While adorable and quaint, Beacon Hill felt claustrophobic. And, you know, as a lazy runner … there were wayyyy too many hills.

Back Bay’s sweeping streets certainly wooed me, but given that I intentionally moved away from New York real estate two years ago, it felt like it might break the bank.

Cambridge, for me, was the Goldie Locks of communities. And it was in Cambridge, after looking at about six properties and scarfing down a buttery lobster sandwich…

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…that we found the unit we’d eventually call home.

Today, for the last two months, and for what I hope to be years to come, I live just five blocks from the Charles River — that dream-like runner’s path I described just moments ago. Here are the six reasons I’ve fallen head over heels for it.

1. So. Many. Options.

On any given morning, I can turn right and run toward Harvard, or I can go left and make my way into Boston. On mornings when I have even more time, I can do both. The river runs in both directions, and neither is better than the other. Whether I choose to stay in Cambridge or venture into more urban surroundings, there is beauty everywhere.

2. Bridges over pristine water.

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This is one of my favorite parts of living near the Charles; there are bridges every half mile or so, which makes it easy to extend (or shorten) any run. If I get to the end of a run but feel like I have enough energy to go longer, I can — without having to commit to a long out-and-back or an overly aggressive loop. Plus, going back to numero uno, those bridges add variety. And, since I can use both sides of the river, they ensure that I never have to cover the same ground on any single run.

3. The city cares about what it looks like.

Much like Philadelphia, Boston does a wonderful job of keeping up its parks and rivers. The difference is that Philly was just a lot smaller. From the footpaths of Harvard (and beyond) to the Longfellow Bridge, which connects Beacon Hill to the area near MIT, it’s impeccable. You’ll find boat slips, boathouses, small parks, kid’s pools, kayak rentals, community gardens, quiet docks and even outdoor community gyms (think of it as a playground for adults). No matter where you turn, it feels as though the city has made an effort to be clean and helpful, while keeping everyone in shape.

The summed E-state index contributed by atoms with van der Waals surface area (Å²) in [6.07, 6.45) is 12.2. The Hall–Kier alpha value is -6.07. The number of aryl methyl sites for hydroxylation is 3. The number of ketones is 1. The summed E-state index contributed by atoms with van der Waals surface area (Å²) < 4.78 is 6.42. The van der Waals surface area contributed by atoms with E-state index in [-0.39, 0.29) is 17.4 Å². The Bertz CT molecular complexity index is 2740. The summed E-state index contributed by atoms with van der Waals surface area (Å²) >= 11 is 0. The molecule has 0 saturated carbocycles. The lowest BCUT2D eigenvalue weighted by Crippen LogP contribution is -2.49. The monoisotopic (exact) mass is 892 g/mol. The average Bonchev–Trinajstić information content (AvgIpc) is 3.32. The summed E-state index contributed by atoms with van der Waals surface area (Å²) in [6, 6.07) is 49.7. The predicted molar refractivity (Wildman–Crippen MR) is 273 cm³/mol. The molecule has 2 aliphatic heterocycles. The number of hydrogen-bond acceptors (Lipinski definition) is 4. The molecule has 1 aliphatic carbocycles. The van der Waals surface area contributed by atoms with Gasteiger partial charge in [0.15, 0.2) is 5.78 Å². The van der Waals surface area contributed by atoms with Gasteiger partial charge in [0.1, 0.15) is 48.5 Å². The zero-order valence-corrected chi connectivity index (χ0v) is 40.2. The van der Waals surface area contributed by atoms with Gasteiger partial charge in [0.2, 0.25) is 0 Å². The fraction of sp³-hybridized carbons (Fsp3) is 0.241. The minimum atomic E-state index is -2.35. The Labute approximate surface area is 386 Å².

4. It’s kind of a popular place.

This was one of the things I liked least about running in Philadelphia. It’s not that I didn’t feel safe; it’s just that there were enough incidences in the course of the two years I lived there to make me think twice about my morning run. And more than that, there weren’t a ton of other pedestrians out there on the paths, so if something did happen … well … I don’t really know what I’d have done.

Boston, on the other hand, is known for having a ton of eager beavers out there — dusk to dawn, rain or shine, winter, spring, summer or fall. Of course, come fall, the rowing will come to an end. And I bet you that once it gets snowy, bikers will hibernate too. But runners know no bounds, and I guarantee that come colder months, they’ll be out there in sub-freezing temperatures alongside me.

5. Docks, docks and more docks.

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I had this morning routine in Philly, where I’d stop midway into my run — just after I ran past the first bridge, which leads to the zoo — and stretch. There was something really rewarding about this one stretch of the Schuylkill. To me, it feels as though that’s where the busy part of Philly ends and the quiet bucolic landscape begins.

There’s a bit of that in Boston and Cambridge, but my favorite place to stop and stretch is actually along the river at any one of the many floating docks. More recently, I’ve set up shop near the Mass. Ave. Bridge for three minutes of planking. There’s something about taking a moment to step off of the pathway and onto the river that brings a really unique sense of calm.

6. Shady in a good way.

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The pockets of shade are sooooooooo nice. Especially in a heatwave like this — it has, after all, been above 90 for the last five days and above 70 around the time I typically run at 7am. Without all of those sweet, sweet trees to line the river paths, it’d be nearly impossible to break a sweat without passing out. It’s hot out there, but the breeze and the shady trees make it far more tolerable.

Your turn! Boston or not, what are your favorite aspects of wherever it is you choose to run?